Michael A. Gilkey, Jr. Joins Florida Wildflower Foundation

Sarasota, FL (April 29, 2010) – Landscape Architect Michael A. Gilkey, Jr. of the Sarasota studio Michael A. Gilkey, Inc. has accepted a two-year position on the Board of Directors for the Florida Wildflower Foundation.  Gilkey’s appointment will represent the Florida Chapter of the American Society of Landscape Architects on the eleven-member board. Among the other agencies represented are the Florida Department of Transportation, University of Florida’s Institute of Food and Agricultural Sciences, and the Florida Native Plant Society.

Michael A. Gilkey, Jr. brings to the Florida Wildflower Foundation a depth of knowledge in appropriate design applications for wildflowers and native flowering plants. “I look forward to learning more about Florida’s wildflowers, and helping to suggest ways they might be used more prolifically,” said Gilkey. “Most of us are familiar with the Foundation’s highway beautification efforts, but there are many ways we can use wildflowers and other natives in everyday projects that will benefit Florida’s residents, visitors, wildlife and ecosystems.”

Florida’s native wildflowers have struggled to co-exist with the pressures of progress. As the state’s natural landscape has been increasingly threatened by development, some species have vanished altogether. Still others have been classified as endangered or threatened. The Florida Wildflower Foundation’s mission is to enrich lives with Florida’s native wildflowers. Through the sale of the State Wildflower license tag, the organization increases the visibility and availability of native wildflowers and grasses by funding research, education and planting projects statewide.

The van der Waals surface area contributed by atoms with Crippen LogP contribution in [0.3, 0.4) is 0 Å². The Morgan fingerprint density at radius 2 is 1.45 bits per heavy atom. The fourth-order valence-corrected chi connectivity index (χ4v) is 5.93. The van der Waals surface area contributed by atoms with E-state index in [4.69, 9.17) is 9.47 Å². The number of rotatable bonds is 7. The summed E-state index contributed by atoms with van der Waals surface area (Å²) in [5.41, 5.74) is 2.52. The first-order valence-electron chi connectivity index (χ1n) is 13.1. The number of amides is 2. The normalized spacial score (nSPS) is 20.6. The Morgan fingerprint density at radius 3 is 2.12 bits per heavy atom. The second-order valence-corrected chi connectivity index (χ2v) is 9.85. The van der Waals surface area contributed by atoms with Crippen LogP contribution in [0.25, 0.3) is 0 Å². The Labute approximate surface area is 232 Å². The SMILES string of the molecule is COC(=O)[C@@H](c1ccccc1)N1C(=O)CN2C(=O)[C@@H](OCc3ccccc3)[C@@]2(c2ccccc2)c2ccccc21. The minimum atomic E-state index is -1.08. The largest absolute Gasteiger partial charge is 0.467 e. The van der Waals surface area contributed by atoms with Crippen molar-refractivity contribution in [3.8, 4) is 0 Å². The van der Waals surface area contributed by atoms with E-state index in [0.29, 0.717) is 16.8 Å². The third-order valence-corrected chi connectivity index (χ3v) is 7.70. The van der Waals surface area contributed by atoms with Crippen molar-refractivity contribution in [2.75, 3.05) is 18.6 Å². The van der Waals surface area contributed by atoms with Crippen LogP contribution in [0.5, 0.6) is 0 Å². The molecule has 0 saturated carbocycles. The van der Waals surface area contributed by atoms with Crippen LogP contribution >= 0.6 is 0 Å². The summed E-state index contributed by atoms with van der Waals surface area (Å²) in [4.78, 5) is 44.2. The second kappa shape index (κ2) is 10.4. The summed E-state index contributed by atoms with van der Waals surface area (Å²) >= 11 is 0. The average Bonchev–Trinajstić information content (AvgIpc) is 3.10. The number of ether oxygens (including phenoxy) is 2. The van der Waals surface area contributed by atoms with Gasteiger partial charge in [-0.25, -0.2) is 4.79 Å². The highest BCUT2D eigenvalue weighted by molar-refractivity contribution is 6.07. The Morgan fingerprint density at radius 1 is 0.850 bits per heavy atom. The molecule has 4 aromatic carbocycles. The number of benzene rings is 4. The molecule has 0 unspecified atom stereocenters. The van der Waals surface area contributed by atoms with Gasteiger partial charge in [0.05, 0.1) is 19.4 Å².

Since 2000, the Foundation has used the $15 donation from each State Wildflower license plate sale to:

• Provide more than $2 million for native wildflower education, research and planting projects.
• Spur the development of the wildflower seed industry by supporting the Florida Wildflower Seed and Plant Growers Association.
• Support Florida’s native nursery industry by increasing demand for flowering native species.
• Build awareness and knowledge of native wildflowers and plants.
• Support highway beautification through widespread wildflower seeding and planting projects.
• Promote wildflower tourism and its enormous economic benefits.
• Partner with like-minded agencies and organizations to support programs such as the Florida Forever land preservation effort.

Ultimately, the Foundation seeks to build a center for wildflower research and education that conveys to visitors and residents alike the beauty of wildflowers and their roles in Florida’s diverse habitats. To support its research effort, the Foundation in 2007 established the Gary Henry Research Endowment Fund at the University of Florida. The endowment is in honor of the contributions made by the organization’s first executive director.